Axios reported that Mr. Trump likes to express his disdain for policy by citing the boxer Mike Tyson: Everybody has a plan until he gets punched in the mouth. It’s true that no policy fully survives first contact. But if you don’t spend time anticipating the shots you are likely to take, you wind up flailing about wildly. Which sounds a lot like Mr. Trump.
These past two years, most of our foreign policy setbacks have been modest, and mostly of Mr. Trump’s own making. These next two, we may not be so lucky.
Trump’s argument with Nancy Pelosi and Chuck Schumer over the wall shows he has no interest in policy, he just wants to “have fights with Democrats … on camera,” says Ezra Klein. John Heilemann and Kimberly Atkins join Lawrence.
If Trump wanted the wall, he wouldn’t have televised the meeting. The difference in funding is relatively small, but Trump offered nothing to trade. If he really wanted the wall, he would have offered citizenship for the Dreamers, which could have been popular for both sides.
In the closed door session, Trump said Mexico will pay for the wall one way or the other. He said the new Nafta will allow the government to collect money.
A reconsideration of tactics is in order.
- They could create a proposal on 1 piece of paper, deliver it and walk out
According to legend, Grigory Potemkin, one of Catherine the Great’s ministers (and her lover), created a false impression of prosperity when the empress toured Ukraine.
.. the legend has become a byword for the general idea of prettifying reality to please a tyrannical ruler.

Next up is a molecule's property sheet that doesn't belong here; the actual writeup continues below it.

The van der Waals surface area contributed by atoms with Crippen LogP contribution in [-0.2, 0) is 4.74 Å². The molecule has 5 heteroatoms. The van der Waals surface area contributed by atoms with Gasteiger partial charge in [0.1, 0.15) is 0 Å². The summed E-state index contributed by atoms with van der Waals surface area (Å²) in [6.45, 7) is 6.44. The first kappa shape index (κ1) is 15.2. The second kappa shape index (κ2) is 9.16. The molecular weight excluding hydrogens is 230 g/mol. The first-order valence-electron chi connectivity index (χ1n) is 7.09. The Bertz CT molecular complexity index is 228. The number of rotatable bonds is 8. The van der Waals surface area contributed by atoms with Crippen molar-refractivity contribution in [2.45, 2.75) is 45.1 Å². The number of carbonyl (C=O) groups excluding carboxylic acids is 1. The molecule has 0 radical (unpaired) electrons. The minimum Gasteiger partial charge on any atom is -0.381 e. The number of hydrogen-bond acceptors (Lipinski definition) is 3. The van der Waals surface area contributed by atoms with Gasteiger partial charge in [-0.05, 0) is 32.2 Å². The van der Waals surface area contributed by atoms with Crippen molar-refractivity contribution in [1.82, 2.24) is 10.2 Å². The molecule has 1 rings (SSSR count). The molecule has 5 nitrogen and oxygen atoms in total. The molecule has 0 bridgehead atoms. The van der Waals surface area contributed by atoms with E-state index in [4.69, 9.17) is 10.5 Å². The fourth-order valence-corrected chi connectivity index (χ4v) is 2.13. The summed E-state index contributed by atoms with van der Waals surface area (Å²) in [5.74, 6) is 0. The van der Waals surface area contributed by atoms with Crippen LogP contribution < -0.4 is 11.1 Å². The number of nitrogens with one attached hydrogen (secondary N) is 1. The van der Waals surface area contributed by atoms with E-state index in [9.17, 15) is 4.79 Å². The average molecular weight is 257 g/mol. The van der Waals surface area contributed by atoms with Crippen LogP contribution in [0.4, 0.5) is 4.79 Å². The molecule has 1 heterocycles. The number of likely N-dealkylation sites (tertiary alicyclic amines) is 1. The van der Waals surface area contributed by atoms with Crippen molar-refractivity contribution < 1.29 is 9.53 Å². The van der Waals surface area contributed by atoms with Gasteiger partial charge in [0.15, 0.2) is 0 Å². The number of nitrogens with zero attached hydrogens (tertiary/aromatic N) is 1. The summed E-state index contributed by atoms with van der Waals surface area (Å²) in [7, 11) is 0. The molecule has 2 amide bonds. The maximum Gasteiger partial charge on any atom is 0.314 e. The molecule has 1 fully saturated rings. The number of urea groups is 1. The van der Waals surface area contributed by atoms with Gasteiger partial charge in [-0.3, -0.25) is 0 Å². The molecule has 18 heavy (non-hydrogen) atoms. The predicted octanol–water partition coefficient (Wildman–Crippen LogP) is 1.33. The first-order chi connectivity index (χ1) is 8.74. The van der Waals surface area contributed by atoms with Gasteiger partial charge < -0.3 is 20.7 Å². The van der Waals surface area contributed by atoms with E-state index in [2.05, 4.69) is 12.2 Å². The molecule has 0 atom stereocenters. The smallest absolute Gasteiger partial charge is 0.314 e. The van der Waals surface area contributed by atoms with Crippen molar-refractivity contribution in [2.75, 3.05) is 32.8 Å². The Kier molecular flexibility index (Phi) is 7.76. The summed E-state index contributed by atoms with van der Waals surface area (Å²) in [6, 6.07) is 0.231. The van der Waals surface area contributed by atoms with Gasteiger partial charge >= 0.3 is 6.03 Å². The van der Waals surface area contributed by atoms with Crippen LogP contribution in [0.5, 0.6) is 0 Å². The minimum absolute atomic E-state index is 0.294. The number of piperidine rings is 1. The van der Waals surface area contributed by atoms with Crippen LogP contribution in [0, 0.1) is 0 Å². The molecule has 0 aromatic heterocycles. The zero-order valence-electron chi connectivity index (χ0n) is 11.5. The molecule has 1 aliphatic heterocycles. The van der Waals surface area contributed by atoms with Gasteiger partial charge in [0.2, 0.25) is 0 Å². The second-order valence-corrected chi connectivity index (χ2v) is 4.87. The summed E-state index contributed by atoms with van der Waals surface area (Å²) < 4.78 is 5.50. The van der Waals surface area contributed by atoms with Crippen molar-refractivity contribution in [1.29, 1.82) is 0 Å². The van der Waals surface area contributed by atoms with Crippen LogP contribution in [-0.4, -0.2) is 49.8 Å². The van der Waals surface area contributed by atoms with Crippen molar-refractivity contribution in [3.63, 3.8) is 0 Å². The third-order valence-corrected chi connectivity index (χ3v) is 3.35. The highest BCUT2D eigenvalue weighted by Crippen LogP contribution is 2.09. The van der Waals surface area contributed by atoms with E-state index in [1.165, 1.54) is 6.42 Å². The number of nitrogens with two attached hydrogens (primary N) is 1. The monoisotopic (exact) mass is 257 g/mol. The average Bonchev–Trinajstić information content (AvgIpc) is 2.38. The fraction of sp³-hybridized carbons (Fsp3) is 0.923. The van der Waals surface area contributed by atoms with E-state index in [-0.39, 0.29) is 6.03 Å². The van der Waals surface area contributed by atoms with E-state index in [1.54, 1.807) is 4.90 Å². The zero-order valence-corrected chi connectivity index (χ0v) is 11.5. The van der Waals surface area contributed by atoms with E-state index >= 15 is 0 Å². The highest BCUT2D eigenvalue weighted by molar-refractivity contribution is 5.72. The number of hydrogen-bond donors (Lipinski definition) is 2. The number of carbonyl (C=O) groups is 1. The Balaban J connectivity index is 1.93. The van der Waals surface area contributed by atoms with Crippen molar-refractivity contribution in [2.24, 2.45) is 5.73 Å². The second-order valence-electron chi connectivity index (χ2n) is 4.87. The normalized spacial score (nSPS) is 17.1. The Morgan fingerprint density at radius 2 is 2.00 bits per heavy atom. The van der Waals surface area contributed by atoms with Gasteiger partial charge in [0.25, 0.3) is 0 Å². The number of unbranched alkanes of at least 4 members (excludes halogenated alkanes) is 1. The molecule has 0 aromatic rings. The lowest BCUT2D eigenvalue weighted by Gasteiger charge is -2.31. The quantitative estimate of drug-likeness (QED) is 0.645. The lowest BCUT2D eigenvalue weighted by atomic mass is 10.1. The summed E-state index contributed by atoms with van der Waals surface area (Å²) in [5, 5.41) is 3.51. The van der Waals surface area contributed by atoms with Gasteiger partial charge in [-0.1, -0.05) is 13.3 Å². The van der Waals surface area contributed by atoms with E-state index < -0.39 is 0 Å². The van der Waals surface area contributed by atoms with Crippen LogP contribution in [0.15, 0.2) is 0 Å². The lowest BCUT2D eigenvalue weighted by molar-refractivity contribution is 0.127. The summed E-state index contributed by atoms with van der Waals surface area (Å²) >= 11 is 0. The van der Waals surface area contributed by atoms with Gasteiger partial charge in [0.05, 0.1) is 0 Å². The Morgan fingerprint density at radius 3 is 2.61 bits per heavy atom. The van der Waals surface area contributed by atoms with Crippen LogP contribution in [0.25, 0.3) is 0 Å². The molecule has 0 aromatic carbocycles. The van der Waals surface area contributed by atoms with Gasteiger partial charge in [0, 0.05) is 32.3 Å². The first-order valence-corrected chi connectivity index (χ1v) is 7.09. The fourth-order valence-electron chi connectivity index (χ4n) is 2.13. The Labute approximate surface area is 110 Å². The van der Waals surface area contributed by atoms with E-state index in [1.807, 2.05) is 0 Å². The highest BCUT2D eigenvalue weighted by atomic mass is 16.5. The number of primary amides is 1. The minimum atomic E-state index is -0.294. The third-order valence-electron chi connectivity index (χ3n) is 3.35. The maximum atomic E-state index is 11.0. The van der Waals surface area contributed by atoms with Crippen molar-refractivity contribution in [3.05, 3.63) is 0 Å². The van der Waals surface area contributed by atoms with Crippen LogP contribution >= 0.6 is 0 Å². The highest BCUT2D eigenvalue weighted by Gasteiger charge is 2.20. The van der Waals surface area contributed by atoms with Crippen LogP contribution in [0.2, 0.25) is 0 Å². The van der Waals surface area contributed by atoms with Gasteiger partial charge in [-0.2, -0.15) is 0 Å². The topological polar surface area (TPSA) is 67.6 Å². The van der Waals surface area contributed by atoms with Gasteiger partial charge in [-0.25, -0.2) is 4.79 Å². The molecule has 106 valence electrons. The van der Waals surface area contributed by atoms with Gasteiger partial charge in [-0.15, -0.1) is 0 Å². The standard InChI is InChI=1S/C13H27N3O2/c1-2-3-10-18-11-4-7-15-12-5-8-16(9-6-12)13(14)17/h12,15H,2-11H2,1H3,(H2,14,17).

.. But Trump’s actual policy initiatives aren’t doing so well. His tax cut isn’t producing the promised surge in business investment, let alone the promised wage gains; all it has really done is lead to a lot of stock buybacks. Reflecting this reality, the tax cut is becoming less popular over time... the trade war that was supposed to be “good, and easy to win” isn’t generating the kinds of headlines Trump wanted... Instead, we’re hearing about production shifting overseas to escape both U.S. tariffs on imported inputs and foreign retaliation against U.S. products... making stuff up is actually standard operating procedure for these guys... Trade policy itself is being driven by claims about the massive tariffs U.S. products face from, say, the European Union — tariffs that, like the immigrant crime wave, don’t actually exist... he declared that the head of U.S. Steel called him to say that the company was opening six new plants. It isn’t, and as far as we can tell the phone call never happened... the Council of Economic Advisers did an internal report concluding that Trump trade policy will cost jobs, not create them; Kevin Hassett, the chairman, pressed on these reports, said that he could neither confirm nor deny them; in other words, they’re true... Hassett is declaring that last year’s corporate tax cut has led to a “massive amount of activity coming home” — which is just false. Some companies are rearranging their accounting, producing what looks on paper like money coming back to the U.S., but this has no real effect on investment or employment... declaration by Larry Kudlow, the administration’s top economic official, that the budget deficit is “coming down rapidly” as “those revenues come rolling in.”.. reports that Trump wants to withdraw from the World Trade Organization... The best hope for breaking the cycle of retaliation would be for Trump to realize that the trade war is going badly, take a deep breath, and step back from the brink... But who will tell him how things are really going?.. Trump will dismiss reports of problems as fake news. Reality will take a long time to break through, if it ever does. And by then the world trading system may be broken beyond repair.